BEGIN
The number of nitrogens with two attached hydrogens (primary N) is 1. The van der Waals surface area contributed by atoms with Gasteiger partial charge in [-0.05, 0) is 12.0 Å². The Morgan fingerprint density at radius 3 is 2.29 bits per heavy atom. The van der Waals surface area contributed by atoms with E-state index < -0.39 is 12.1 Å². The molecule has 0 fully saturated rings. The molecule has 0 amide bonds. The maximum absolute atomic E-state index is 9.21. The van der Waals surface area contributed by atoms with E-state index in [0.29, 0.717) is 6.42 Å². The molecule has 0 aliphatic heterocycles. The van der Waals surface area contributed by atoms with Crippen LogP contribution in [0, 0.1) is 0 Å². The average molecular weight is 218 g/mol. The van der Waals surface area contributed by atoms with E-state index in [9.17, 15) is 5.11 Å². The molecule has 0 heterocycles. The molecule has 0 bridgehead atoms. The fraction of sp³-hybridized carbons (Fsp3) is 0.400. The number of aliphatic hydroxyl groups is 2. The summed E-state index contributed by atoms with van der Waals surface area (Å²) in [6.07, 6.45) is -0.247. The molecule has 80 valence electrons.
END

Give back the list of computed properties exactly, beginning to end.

The number of nitrogens with two attached hydrogens (primary N) is 1. The van der Waals surface area contributed by atoms with Gasteiger partial charge in [-0.05, 0) is 12.0 Å². The Morgan fingerprint density at radius 3 is 2.29 bits per heavy atom. The van der Waals surface area contributed by atoms with E-state index < -0.39 is 12.1 Å². The molecule has 0 fully saturated rings. The molecule has 0 amide bonds. The maximum absolute atomic E-state index is 9.21. The van der Waals surface area contributed by atoms with E-state index in [0.29, 0.717) is 6.42 Å². The molecule has 0 aliphatic heterocycles. The van der Waals surface area contributed by atoms with Crippen LogP contribution in [0, 0.1) is 0 Å². The average molecular weight is 218 g/mol. The van der Waals surface area contributed by atoms with E-state index in [9.17, 15) is 5.11 Å². The molecule has 0 heterocycles. The molecule has 0 bridgehead atoms. The fraction of sp³-hybridized carbons (Fsp3) is 0.400. The number of aliphatic hydroxyl groups is 2. The summed E-state index contributed by atoms with van der Waals surface area (Å²) in [6.07, 6.45) is -0.247. The molecule has 80 valence electrons.